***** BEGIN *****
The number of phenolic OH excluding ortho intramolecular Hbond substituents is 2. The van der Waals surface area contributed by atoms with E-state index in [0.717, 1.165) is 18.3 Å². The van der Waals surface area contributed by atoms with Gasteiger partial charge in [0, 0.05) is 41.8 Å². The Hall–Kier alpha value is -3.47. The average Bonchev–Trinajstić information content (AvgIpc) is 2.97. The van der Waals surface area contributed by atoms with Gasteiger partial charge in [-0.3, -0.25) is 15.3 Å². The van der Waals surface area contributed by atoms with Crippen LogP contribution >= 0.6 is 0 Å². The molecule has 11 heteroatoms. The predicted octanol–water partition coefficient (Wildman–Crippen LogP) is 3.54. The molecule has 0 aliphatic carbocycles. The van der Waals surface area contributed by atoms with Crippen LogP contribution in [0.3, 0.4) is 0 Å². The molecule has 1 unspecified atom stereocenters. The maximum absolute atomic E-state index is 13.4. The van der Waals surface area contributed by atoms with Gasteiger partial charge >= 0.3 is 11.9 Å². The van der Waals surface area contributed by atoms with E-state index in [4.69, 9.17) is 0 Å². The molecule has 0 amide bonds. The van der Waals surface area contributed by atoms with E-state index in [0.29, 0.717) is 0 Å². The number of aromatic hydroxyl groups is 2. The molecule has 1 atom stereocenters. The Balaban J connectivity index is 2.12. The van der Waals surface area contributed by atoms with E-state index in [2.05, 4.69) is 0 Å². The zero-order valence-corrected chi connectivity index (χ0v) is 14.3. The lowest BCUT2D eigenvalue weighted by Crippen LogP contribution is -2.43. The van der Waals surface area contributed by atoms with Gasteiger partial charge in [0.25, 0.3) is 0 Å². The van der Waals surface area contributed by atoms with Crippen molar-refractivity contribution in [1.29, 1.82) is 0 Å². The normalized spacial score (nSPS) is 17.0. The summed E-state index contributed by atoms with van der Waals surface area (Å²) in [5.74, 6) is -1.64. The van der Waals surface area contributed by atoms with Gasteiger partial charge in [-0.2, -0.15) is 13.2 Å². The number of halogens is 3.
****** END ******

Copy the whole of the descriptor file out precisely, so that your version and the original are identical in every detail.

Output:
The number of phenolic OH excluding ortho intramolecular Hbond substituents is 2. The van der Waals surface area contributed by atoms with E-state index in [0.717, 1.165) is 18.3 Å². The van der Waals surface area contributed by atoms with Gasteiger partial charge in [0, 0.05) is 41.8 Å². The Hall–Kier alpha value is -3.47. The average Bonchev–Trinajstić information content (AvgIpc) is 2.97. The van der Waals surface area contributed by atoms with Gasteiger partial charge in [-0.3, -0.25) is 15.3 Å². The van der Waals surface area contributed by atoms with Crippen LogP contribution >= 0.6 is 0 Å². The molecule has 11 heteroatoms. The predicted octanol–water partition coefficient (Wildman–Crippen LogP) is 3.54. The molecule has 0 aliphatic carbocycles. The van der Waals surface area contributed by atoms with Crippen LogP contribution in [0.3, 0.4) is 0 Å². The molecule has 1 unspecified atom stereocenters. The maximum absolute atomic E-state index is 13.4. The van der Waals surface area contributed by atoms with Gasteiger partial charge >= 0.3 is 11.9 Å². The van der Waals surface area contributed by atoms with E-state index in [4.69, 9.17) is 0 Å². The molecule has 0 amide bonds. The van der Waals surface area contributed by atoms with E-state index in [0.29, 0.717) is 0 Å². The number of aromatic hydroxyl groups is 2. The molecule has 1 atom stereocenters. The Balaban J connectivity index is 2.12. The van der Waals surface area contributed by atoms with E-state index in [2.05, 4.69) is 0 Å². The zero-order valence-corrected chi connectivity index (χ0v) is 14.3. The lowest BCUT2D eigenvalue weighted by Crippen LogP contribution is -2.43. The van der Waals surface area contributed by atoms with Gasteiger partial charge in [0.25, 0.3) is 0 Å². The van der Waals surface area contributed by atoms with Crippen molar-refractivity contribution in [1.29, 1.82) is 0 Å². The normalized spacial score (nSPS) is 17.0. The summed E-state index contributed by atoms with van der Waals surface area (Å²) in [5.74, 6) is -1.64. The van der Waals surface area contributed by atoms with Gasteiger partial charge in [-0.2, -0.15) is 13.2 Å². The number of halogens is 3.